As any parent knows, getting kids to eat vegetables can be a herculean task. It’s also one worth undertaking because of the role vegetables can play in living a healthier life.

With that end goal in mind, Associate Professor Joe Redden and a team of University researchers partnered with a local school district that had been previously unsuccessful in its attempts to increase vegetable consumption and turned a cafeteria into a laboratory.

Standing behind the lunch counter offering vegetables to unreceptive grade schoolers during a logistics test, Redden realized explicit and direct efforts to teach kids the benefits of vegetables weren’t going to work.

“We decided to take a different route in the idea of nudges,” recalls Redden. “How can we change the situation such that kids still have free choice, but we’re encouraging them to choose vegetables more often of their own will?”

After testing larger portion sizes that led to an increase in overall consumption but not greater adoption of vegetable eating across more children, the researchers tried an approach that Redden has used in his own home—serving vegetables first and in isolation.

“If I’m a kid and I see green beans versus chicken nuggets, green beans are never going to win,” says Redden. “So let’s stop putting green beans next to other good things.”

In one study, hungry kids discovered cups of vegetables awaiting them as they arrived at the cafeteria or were standing in line. Without any encouragement or messaging, the researchers saw the number of kids choosing vegetables jumped from less than 10 percent to three, four, and even five times that rate.

“Clearly it’s not that kids won’t ever consider vegetables,” says Redden. “Instead, you can do it in a more subtle manner where they almost feel an obligation of ‘You’ve given me this gift of vegetables. I should eat a little of it.’ Sure enough, we found that they would eat some under those conditions.”

f1c-walletvideo-barBY STEVE RUDOLPH

Looking to save money on your next shopping trip? Better eat something before you head to the mall. According to new research, hunger increases our intention to acquire not only food, but also nonfood objects.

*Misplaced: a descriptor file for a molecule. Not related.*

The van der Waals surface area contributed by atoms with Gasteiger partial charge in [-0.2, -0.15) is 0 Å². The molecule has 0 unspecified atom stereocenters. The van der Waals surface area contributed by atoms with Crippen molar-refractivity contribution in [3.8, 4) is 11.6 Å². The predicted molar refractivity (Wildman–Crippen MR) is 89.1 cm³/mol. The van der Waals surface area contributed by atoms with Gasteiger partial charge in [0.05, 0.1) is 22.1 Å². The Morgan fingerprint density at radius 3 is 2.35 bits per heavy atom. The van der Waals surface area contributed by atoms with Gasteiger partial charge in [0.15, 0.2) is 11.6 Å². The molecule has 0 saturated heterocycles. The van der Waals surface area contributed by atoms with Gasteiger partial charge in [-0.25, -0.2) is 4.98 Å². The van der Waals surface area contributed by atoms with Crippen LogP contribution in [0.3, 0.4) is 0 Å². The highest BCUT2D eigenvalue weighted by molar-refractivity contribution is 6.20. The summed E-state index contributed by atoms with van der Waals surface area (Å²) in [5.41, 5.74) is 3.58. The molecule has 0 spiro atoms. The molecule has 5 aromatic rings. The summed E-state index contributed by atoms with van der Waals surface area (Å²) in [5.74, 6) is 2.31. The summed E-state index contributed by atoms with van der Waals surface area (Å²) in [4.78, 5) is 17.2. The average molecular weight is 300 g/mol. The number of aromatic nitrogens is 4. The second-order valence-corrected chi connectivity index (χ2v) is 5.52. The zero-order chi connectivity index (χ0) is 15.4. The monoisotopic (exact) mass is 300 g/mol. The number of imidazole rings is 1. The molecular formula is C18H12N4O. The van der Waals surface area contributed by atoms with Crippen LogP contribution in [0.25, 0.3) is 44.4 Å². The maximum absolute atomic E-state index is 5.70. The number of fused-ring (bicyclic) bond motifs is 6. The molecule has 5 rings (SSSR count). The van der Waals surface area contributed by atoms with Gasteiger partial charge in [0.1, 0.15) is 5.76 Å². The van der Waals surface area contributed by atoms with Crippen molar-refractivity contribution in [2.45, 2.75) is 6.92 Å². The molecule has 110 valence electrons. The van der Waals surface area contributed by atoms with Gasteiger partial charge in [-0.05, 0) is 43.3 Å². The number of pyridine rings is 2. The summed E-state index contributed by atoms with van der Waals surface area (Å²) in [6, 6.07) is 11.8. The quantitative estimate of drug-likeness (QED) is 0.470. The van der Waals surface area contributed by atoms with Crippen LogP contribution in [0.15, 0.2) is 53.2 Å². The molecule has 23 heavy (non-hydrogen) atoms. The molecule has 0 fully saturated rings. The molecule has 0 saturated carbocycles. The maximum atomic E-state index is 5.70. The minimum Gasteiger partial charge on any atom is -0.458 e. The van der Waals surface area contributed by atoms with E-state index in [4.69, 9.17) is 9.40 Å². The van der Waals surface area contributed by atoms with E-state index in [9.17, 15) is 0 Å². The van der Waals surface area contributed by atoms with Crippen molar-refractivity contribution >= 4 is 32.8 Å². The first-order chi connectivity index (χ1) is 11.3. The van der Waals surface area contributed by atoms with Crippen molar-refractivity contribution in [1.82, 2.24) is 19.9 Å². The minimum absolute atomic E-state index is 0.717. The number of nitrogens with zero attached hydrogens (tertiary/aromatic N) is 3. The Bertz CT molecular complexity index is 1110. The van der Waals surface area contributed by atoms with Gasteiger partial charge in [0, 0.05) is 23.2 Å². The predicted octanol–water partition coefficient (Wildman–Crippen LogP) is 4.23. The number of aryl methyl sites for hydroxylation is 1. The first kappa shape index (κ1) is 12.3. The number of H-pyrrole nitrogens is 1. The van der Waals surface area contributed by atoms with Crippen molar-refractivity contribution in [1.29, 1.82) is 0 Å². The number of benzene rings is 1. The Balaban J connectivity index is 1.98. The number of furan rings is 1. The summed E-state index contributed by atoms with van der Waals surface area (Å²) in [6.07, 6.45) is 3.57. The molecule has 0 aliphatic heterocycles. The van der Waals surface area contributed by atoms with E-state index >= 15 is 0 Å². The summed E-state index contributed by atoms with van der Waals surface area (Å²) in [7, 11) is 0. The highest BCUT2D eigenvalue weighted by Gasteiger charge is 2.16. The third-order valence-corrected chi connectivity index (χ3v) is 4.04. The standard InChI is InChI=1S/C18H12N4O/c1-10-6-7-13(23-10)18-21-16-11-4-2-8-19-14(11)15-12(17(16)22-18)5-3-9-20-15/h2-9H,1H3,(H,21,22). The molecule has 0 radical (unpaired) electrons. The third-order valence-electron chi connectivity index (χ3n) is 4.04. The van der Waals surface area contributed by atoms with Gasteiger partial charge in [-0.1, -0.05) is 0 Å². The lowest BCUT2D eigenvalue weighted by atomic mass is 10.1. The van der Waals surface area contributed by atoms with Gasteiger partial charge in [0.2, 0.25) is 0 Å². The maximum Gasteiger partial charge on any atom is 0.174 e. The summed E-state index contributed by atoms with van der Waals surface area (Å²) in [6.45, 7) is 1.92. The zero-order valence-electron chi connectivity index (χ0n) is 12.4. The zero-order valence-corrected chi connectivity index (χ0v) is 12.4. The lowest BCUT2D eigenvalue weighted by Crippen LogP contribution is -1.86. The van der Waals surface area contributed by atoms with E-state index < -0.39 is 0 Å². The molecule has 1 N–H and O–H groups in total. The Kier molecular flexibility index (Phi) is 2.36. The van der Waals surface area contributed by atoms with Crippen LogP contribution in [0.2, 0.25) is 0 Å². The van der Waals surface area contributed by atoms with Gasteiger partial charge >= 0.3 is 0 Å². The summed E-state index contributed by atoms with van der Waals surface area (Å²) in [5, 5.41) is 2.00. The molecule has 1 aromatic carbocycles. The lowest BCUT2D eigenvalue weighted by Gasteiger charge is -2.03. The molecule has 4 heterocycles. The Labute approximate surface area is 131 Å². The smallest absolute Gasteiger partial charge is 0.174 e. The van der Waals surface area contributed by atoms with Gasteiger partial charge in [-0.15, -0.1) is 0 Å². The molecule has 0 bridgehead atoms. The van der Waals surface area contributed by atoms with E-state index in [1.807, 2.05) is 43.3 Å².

“Hunger makes us think about seeking, acquiring, and consuming food,” says Alison Jing Xu, assistant professor of marketing. “The acquisition-related thoughts can spill over and put us in a mode of also getting nonfood items even though they are incapable of satisfying our hunger.”

In one of five studies conducted by Xu and colleagues, participants were asked to refrain from eating for at least four hours. Prior to a survey designed to measure their attitudes toward a common office supply, one group’s hunger was eliminated through a blind taste test of cakes. The other group proceeded directly to a survey on binder clips. The researchers provided participants in both groups the opportunity to request as many samples of the clips as they liked. Hungry participants opted for 70 percent more products than their satiated counterparts.

Another study examined the relationship between actual purchases at a mall and the shopper’s degree of hunger. After shopping at a large department store, consumers were surveyed and their purchases were analyzed. Controlling for the influence of how much time they spent shopping, the hungrier shoppers were found to have spent 64 percent more money than those who were less hungry.

“If you go for a shopping trip with an empty stomach you may spend more money and buy more stuff than you otherwise would,” says Xu. “Why not feed yourself before a shopping trip? Alternately, if you are hungry and you have to make purchasing decisions, think twice before you buy.”


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